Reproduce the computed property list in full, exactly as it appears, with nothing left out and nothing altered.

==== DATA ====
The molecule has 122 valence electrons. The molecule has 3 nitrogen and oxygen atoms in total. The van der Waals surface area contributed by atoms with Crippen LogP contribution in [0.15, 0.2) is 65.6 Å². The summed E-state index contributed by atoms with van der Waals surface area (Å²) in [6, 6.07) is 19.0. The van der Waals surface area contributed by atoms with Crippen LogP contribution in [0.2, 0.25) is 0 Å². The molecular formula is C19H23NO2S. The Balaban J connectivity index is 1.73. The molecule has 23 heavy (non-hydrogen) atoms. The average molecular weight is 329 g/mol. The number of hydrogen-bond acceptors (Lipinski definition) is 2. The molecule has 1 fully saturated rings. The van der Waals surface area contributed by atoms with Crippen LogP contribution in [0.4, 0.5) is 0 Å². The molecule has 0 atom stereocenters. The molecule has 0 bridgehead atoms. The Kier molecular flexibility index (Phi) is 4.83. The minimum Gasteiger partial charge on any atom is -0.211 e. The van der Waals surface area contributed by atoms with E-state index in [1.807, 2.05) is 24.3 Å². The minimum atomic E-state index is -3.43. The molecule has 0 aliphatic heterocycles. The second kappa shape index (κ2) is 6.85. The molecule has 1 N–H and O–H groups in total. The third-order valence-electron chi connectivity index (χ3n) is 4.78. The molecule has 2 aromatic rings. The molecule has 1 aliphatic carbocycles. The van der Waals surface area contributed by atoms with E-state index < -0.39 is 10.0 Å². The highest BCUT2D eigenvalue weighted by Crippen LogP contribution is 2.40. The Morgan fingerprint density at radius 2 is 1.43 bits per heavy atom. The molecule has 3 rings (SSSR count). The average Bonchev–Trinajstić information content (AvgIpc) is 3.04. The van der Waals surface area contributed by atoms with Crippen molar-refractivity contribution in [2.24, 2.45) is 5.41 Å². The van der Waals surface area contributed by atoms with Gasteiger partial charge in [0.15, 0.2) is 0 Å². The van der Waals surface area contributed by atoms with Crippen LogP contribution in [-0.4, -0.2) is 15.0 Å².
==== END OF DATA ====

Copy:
The molecule has 122 valence electrons. The molecule has 3 nitrogen and oxygen atoms in total. The van der Waals surface area contributed by atoms with Crippen LogP contribution in [0.15, 0.2) is 65.6 Å². The summed E-state index contributed by atoms with van der Waals surface area (Å²) in [6, 6.07) is 19.0. The van der Waals surface area contributed by atoms with Crippen LogP contribution in [0.2, 0.25) is 0 Å². The molecular formula is C19H23NO2S. The Balaban J connectivity index is 1.73. The molecule has 23 heavy (non-hydrogen) atoms. The average molecular weight is 329 g/mol. The number of hydrogen-bond acceptors (Lipinski definition) is 2. The molecule has 1 fully saturated rings. The van der Waals surface area contributed by atoms with Crippen LogP contribution in [0.4, 0.5) is 0 Å². The molecule has 0 atom stereocenters. The molecule has 0 bridgehead atoms. The Kier molecular flexibility index (Phi) is 4.83. The minimum Gasteiger partial charge on any atom is -0.211 e. The van der Waals surface area contributed by atoms with E-state index in [1.807, 2.05) is 24.3 Å². The minimum atomic E-state index is -3.43. The molecule has 0 aliphatic heterocycles. The second kappa shape index (κ2) is 6.85. The molecule has 1 N–H and O–H groups in total. The third-order valence-electron chi connectivity index (χ3n) is 4.78. The molecule has 2 aromatic rings. The molecule has 1 aliphatic carbocycles. The van der Waals surface area contributed by atoms with E-state index < -0.39 is 10.0 Å². The highest BCUT2D eigenvalue weighted by Crippen LogP contribution is 2.40. The Morgan fingerprint density at radius 2 is 1.43 bits per heavy atom. The molecule has 3 rings (SSSR count). The average Bonchev–Trinajstić information content (AvgIpc) is 3.04. The van der Waals surface area contributed by atoms with Crippen molar-refractivity contribution in [2.24, 2.45) is 5.41 Å². The van der Waals surface area contributed by atoms with Gasteiger partial charge in [0.15, 0.2) is 0 Å². The van der Waals surface area contributed by atoms with Crippen LogP contribution in [-0.4, -0.2) is 15.0 Å².